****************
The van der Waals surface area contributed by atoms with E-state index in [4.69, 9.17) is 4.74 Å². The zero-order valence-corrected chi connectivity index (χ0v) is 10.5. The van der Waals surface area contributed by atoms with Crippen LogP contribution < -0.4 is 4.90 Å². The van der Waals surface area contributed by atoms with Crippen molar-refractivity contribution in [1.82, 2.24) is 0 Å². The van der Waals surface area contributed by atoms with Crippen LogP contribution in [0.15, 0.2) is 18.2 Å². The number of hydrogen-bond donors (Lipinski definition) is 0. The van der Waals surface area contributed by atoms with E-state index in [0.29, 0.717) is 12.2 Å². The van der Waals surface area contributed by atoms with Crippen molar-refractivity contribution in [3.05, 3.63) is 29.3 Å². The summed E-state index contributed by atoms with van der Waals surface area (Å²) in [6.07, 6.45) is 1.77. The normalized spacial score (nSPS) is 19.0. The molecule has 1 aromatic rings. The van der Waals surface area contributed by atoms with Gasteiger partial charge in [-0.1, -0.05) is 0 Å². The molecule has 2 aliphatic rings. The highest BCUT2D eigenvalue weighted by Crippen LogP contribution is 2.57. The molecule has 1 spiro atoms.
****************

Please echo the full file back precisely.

The van der Waals surface area contributed by atoms with E-state index in [4.69, 9.17) is 4.74 Å². The zero-order valence-corrected chi connectivity index (χ0v) is 10.5. The van der Waals surface area contributed by atoms with Crippen LogP contribution < -0.4 is 4.90 Å². The van der Waals surface area contributed by atoms with Crippen molar-refractivity contribution in [1.82, 2.24) is 0 Å². The van der Waals surface area contributed by atoms with Crippen LogP contribution in [0.15, 0.2) is 18.2 Å². The number of hydrogen-bond donors (Lipinski definition) is 0. The van der Waals surface area contributed by atoms with E-state index in [0.29, 0.717) is 12.2 Å². The van der Waals surface area contributed by atoms with Crippen molar-refractivity contribution in [3.05, 3.63) is 29.3 Å². The summed E-state index contributed by atoms with van der Waals surface area (Å²) in [6.07, 6.45) is 1.77. The normalized spacial score (nSPS) is 19.0. The molecule has 1 aromatic rings. The van der Waals surface area contributed by atoms with Gasteiger partial charge in [-0.1, -0.05) is 0 Å². The molecule has 2 aliphatic rings. The highest BCUT2D eigenvalue weighted by Crippen LogP contribution is 2.57. The molecule has 1 spiro atoms.